WATCHQuickly match the identified runaway query. If the same or similar query is encountered again within a certain period of time, the corresponding action is performed immediately.Optional. For example, WATCH=SIMILAR DURATION '60s', WATCH=EXACT DURATION '1m', and WATCH=PLAN.

Examples

  1. Create a resource group rg1 with a quota of 500 RUs per second, and define a runaway query as one that exceeds 60 seconds, and lower the priority of the runaway query.

    CREATE RESOURCE GROUP IF NOT EXISTS rg1 RU_PER_SEC = 500 QUERY_LIMIT=(EXEC_ELAPSED='60s', ACTION=COOLDOWN);
  2. Change the rg1 resource group to terminate the runaway queries, and mark the queries with the same pattern as runaway queries immediately in the next 10 minutes.

    ALTER RESOURCE GROUP rg1 QUERY_LIMIT=(EXEC_ELAPSED='60s', ACTION=KILL, WATCH=SIMILAR DURATION='10m');
  3. Change the rg1 resource group to cancel the runaway query check.

    ALTER RESOURCE GROUP rg1 QUERY_LIMIT=NULL;

QUERY WATCH parameters

For more information about the synopsis of QUERY WATCH, see QUERY WATCH.

The parameters are as follows:

  • The RESOURCE GROUP specifies a resource group. The matching features of runaway queries added by this statement are added to the watch list of the resource group. This parameter can be omitted. If omitted, it applies to the default resource group.

  • The meaning of ACTION is the same as QUERY LIMIT. This parameter can be omitted. If omitted, the corresponding action after identification adopts the ACTION configured by QUERY LIMIT in the resource group, and the action does not change with the QUERY LIMIT configuration. If there is no ACTION configured in the resource group, an error is reported.

  • The QueryWatchTextOption parameter has three options: SQL DIGEST, PLAN DIGEST, and SQL TEXT.

    • SQL DIGEST is the same as that of SIMILAR. The following parameters accept strings, user-defined variables, or other expressions that yield string result. The string length must be 64, which is the same as the Digest definition in TiDB.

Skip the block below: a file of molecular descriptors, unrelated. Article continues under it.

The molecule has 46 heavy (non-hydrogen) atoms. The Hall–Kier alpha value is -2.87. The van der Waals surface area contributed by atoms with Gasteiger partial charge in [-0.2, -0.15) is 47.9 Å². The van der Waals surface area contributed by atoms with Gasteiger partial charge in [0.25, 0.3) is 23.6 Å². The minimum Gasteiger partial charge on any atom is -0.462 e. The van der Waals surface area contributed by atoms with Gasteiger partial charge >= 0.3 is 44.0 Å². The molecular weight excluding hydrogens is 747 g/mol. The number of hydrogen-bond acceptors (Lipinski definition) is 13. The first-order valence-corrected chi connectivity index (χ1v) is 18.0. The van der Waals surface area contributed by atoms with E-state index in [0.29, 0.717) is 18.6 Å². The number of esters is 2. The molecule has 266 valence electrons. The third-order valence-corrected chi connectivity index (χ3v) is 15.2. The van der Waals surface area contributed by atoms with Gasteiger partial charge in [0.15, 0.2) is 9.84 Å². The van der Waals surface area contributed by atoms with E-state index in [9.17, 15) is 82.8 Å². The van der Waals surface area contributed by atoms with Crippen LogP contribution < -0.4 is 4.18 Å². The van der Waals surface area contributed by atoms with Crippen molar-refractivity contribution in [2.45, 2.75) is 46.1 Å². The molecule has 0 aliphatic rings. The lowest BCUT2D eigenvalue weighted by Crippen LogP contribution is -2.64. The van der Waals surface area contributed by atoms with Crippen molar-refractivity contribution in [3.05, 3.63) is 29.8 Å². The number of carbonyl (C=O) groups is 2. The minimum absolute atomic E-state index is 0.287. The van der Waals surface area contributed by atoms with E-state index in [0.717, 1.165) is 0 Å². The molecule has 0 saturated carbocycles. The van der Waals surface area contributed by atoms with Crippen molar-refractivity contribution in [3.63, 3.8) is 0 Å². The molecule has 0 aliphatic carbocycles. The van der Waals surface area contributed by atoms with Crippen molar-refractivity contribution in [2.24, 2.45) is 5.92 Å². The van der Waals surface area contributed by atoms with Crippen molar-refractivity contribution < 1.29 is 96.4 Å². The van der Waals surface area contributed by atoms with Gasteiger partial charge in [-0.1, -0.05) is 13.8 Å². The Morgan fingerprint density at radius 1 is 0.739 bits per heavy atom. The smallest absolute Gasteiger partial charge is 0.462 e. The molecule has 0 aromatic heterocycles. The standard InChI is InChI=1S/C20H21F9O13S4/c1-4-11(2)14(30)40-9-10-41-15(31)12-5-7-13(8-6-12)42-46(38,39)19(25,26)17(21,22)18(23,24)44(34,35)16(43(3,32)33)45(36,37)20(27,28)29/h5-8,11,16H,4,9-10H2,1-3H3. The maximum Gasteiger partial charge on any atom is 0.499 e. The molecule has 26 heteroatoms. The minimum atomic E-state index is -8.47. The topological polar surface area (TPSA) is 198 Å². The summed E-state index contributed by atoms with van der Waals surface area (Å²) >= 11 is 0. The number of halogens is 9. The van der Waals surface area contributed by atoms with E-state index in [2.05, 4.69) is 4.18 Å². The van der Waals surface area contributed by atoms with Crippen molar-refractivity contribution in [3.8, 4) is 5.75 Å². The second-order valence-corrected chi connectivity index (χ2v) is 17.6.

• PLAN DIGEST is the same as PLAN. The following parameter is a Digest string.
    • SQL TEXT matches the input SQL as a raw string (EXACT), or parses and compiles it into SQL DIGEST (SIMILAR) or PLAN DIGEST (PLAN), depending on the following parameter.
  • Add a matching feature to the runaway query watch list for the default resource group (you need to set QUERY LIMIT for the default resource group in advance).

    QUERY WATCH ADD ACTION KILL SQL TEXT EXACT TO 'select * from test.t2';
  • Add a matching feature to the runaway query watch list for the rg1 resource group by parsing the SQL into SQL Digest. When ACTION is not specified, the ACTION option already configured for the rg1 resource group is used.

    QUERY WATCH ADD RESOURCE GROUP rg1 SQL TEXT SIMILAR TO 'select * from test.t2';
  • Add a matching feature to the runaway query watch list for the rg1 resource group using PLAN DIGEST.

    QUERY WATCH ADD RESOURCE GROUP rg1 ACTION KILL PLAN DIGEST 'd08bc323a934c39dc41948b0a073725be3398479b6fa4f6dd1db2a9b115f7f57';
  • Get the watch item ID by querying INFORMATION_SCHEMA.RUNAWAY_WATCHES and delete the watch item.

    SELECT * from information_schema.runaway_watches ORDER BY id;
    *************************** 1. row *************************** ID: 20003 RESOURCE_GROUP_NAME: rg2 START_TIME: 2023-07-28 13:06:08 END_TIME: UNLIMITED WATCH: Similar WATCH_TEXT: 5b7fd445c5756a16f910192ad449c02348656a5e9d2aa61615e6049afbc4a82e SOURCE: 127.0.0.1:4000 ACTION: Kill 1 row in set (0.00 sec)
    QUERY WATCH REMOVE 20003;

Observability

You can get more information about runaway queries from the following system tables and INFORMATION_SCHEMA:

  • The mysql.tidb_runaway_queries table contains the history records of all runaway queries identified in the past 7 days. Take one of the rows as an example:

    MySQL [(none)]> SELECT * FROM mysql.tidb_runaway_queries LIMIT 1\G; *************************** 1. row *************************** resource_group_name: rg1 time: 2023-06-16 17:40:22 match_type: identify action: kill original_sql: select * from sbtest.sbtest1 plan_digest: 5b7d445c5756a16f910192ad449c02348656a5e9d2aa61615e6049afbc4a82e tidb_server: 127.0.0.1:4000